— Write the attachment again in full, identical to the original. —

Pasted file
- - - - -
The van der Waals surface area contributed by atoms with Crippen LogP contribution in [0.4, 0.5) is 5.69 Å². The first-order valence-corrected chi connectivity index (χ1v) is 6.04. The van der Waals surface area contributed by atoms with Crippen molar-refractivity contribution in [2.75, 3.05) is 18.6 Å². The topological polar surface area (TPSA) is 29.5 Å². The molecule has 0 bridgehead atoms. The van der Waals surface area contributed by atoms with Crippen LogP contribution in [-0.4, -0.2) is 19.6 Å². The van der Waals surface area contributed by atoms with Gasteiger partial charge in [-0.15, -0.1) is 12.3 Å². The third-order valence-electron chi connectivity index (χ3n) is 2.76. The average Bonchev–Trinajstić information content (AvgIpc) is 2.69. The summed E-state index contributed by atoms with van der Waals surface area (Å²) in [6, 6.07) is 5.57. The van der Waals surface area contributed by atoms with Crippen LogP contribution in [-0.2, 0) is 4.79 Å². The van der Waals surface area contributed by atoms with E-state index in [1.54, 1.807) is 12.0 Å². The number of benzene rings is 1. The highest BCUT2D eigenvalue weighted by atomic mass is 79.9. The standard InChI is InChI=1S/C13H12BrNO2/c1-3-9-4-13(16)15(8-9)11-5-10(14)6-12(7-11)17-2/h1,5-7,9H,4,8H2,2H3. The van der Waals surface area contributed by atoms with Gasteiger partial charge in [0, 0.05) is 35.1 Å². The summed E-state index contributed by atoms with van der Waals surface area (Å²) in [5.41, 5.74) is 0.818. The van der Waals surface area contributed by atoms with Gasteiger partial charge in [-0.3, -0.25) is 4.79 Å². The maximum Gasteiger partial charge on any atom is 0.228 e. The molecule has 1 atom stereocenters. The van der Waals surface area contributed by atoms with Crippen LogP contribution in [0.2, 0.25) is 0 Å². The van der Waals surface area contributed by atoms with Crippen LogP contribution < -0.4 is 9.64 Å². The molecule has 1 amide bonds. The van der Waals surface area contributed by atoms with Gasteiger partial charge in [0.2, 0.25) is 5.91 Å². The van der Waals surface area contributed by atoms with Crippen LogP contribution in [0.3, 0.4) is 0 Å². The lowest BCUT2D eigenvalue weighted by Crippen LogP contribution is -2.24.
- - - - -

The van der Waals surface area contributed by atoms with Crippen LogP contribution in [0.4, 0.5) is 5.69 Å². The first-order valence-corrected chi connectivity index (χ1v) is 6.04. The van der Waals surface area contributed by atoms with Crippen molar-refractivity contribution in [2.75, 3.05) is 18.6 Å². The topological polar surface area (TPSA) is 29.5 Å². The molecule has 0 bridgehead atoms. The van der Waals surface area contributed by atoms with Crippen LogP contribution in [-0.4, -0.2) is 19.6 Å². The van der Waals surface area contributed by atoms with Gasteiger partial charge in [-0.15, -0.1) is 12.3 Å². The third-order valence-electron chi connectivity index (χ3n) is 2.76. The average Bonchev–Trinajstić information content (AvgIpc) is 2.69. The summed E-state index contributed by atoms with van der Waals surface area (Å²) in [6, 6.07) is 5.57. The van der Waals surface area contributed by atoms with Crippen LogP contribution in [-0.2, 0) is 4.79 Å². The van der Waals surface area contributed by atoms with E-state index in [1.54, 1.807) is 12.0 Å². The number of benzene rings is 1. The highest BCUT2D eigenvalue weighted by atomic mass is 79.9. The standard InChI is InChI=1S/C13H12BrNO2/c1-3-9-4-13(16)15(8-9)11-5-10(14)6-12(7-11)17-2/h1,5-7,9H,4,8H2,2H3. The van der Waals surface area contributed by atoms with Gasteiger partial charge in [0, 0.05) is 35.1 Å². The summed E-state index contributed by atoms with van der Waals surface area (Å²) in [5.41, 5.74) is 0.818. The van der Waals surface area contributed by atoms with Gasteiger partial charge in [-0.3, -0.25) is 4.79 Å². The maximum Gasteiger partial charge on any atom is 0.228 e. The molecule has 1 atom stereocenters. The van der Waals surface area contributed by atoms with Crippen LogP contribution in [0.2, 0.25) is 0 Å². The van der Waals surface area contributed by atoms with Crippen LogP contribution < -0.4 is 9.64 Å². The molecule has 1 amide bonds. The van der Waals surface area contributed by atoms with Gasteiger partial charge in [0.2, 0.25) is 5.91 Å². The van der Waals surface area contributed by atoms with Crippen LogP contribution in [0.3, 0.4) is 0 Å². The lowest BCUT2D eigenvalue weighted by Crippen LogP contribution is -2.24.